At the start of 2015 there was no unanimity on what were the necessary elements of a container format. Docker had its own as a de facto standard. CoreOS had proposed a variation as a public standard. Cloud Foundry was committed to a more elemental, general-purpose “Garden” approach than either.
On the eve of DockerCon in late June, the contending parties got behind CoreOS‘s proposed Application Container specification, which became the centerpiece of the Open Container Initiative under the auspices of the Linux Foundation. The effort bears watching, but hopefully a shared format and specified runtime will be common to all systems in 2016.
Gain? Maybe. As fallout from the consolidation of the cloud market in 2015, many well-established, big technology companies that didn’t yet have a direct stake in the cloud cast about for what to do. Cisco had already tried to gain a foothold in a general-purpose cloud market with its own distribution of OpenStack. IBM backed both Cloud Foundry PaaS and OpenStack, and acquired cloud supplier SoftLayer.
Vertical technology stacks kept getting deeper: The VMware data center virtualization was supplemented by its public vCloud Air. Amazon has its own software stack on cloud hardware increasingly built from customized Intel chips. Oracle software is often found now in hardware-based combinations. IBM can combine its software and tools with SoftLayer/Bluemix cloud centers.
These cloud-oriented stacks have left other technology vendors wondering what their future will be without a cloud component. That might explain the combination of Dell, EMC, and VMware, announced Oct. 12 in a $67 billion deal. The new grouping will focus on using EMC’s acquisition of Virtustream as its cloud component.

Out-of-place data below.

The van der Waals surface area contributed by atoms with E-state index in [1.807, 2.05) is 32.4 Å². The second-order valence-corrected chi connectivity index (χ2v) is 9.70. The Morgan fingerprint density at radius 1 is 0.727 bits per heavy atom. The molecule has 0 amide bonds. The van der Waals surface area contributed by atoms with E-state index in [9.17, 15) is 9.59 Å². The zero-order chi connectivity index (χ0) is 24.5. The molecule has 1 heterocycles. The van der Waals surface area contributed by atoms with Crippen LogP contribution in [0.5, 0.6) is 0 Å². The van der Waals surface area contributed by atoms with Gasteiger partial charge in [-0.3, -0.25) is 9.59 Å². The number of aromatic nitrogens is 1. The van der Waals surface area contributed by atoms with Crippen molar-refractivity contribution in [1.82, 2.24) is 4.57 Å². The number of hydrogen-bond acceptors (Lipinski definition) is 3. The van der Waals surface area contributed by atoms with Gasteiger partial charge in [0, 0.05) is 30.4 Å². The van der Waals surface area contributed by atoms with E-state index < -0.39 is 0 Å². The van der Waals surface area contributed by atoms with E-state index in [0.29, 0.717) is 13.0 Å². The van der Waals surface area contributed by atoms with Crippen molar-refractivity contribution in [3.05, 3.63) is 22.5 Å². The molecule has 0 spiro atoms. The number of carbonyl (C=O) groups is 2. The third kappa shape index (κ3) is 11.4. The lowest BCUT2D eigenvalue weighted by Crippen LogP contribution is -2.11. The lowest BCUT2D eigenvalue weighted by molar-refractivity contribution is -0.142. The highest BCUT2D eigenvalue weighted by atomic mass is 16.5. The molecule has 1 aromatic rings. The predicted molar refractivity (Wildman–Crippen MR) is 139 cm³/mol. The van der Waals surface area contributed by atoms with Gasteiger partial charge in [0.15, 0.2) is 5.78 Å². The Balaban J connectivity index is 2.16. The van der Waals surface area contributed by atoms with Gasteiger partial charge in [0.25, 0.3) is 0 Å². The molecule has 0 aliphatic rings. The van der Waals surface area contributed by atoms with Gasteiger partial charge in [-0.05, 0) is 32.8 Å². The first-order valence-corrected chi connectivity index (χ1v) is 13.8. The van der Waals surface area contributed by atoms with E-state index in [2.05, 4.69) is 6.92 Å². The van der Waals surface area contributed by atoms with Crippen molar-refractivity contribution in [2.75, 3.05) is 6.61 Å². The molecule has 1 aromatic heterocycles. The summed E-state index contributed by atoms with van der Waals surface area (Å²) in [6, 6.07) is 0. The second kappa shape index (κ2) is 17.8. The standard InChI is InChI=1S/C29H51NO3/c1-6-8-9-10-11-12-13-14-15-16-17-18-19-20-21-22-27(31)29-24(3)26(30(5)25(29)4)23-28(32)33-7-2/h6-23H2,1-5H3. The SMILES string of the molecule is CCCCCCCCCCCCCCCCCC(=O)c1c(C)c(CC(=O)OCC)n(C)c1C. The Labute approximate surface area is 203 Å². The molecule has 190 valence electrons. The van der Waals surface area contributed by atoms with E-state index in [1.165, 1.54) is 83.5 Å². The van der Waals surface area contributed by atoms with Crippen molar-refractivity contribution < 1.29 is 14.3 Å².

Virtustream, founded in 2009, has the ability to run both VMware’s ESX and OpenStack’s KVM workloads, giving it potentially wide appeal to enterprise hybrid cloud users. But will that be enough? What does it take to survive as a technology company in the emerging cloud era? It’s too soon to say, but this merger shows what lengths traditional vendors are willing to go to avoid being left out.
Gain: The Internet of Things gets real. At GE’s Minds and Machines conference in San Francisco in September, the company said it would make its Predix analytics platform for machine data generally available by the end of the year. GE sees a coming era when physical assets will be managed through their streams of data and the analytics applied to them, rather than through technicians and field repair units fixing them when they break down.
“Machine learning,” or understanding the output captured in streams of machine data, became the catchword of the year. Amazon, Microsoft, and IBM each offered better ways to capture machine data in their clouds and apply machine learning to it.
IBM built an engine to run machine-learning algorithms, SystemML, to inject into the Spark analytics platform, a project in which it has invested heavily. Spark has its own MLib library of machine algorithms, but it needed a shared engine on which to run.
The IoT is still a confused picture of multiple and sometimes competing standards when it comes to collecting and handling data. But it’s still young, and we may gain some new perspectives in 2016.
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Charles Babcock is an editor-at-large for InformationWeek and author of Management Strategies for the Cloud Revolution, a McGraw-Hill book. He is the former editor-in-chief of Digital News, former software editor of Computerworld and former technology editor of Interactive … View Full Bio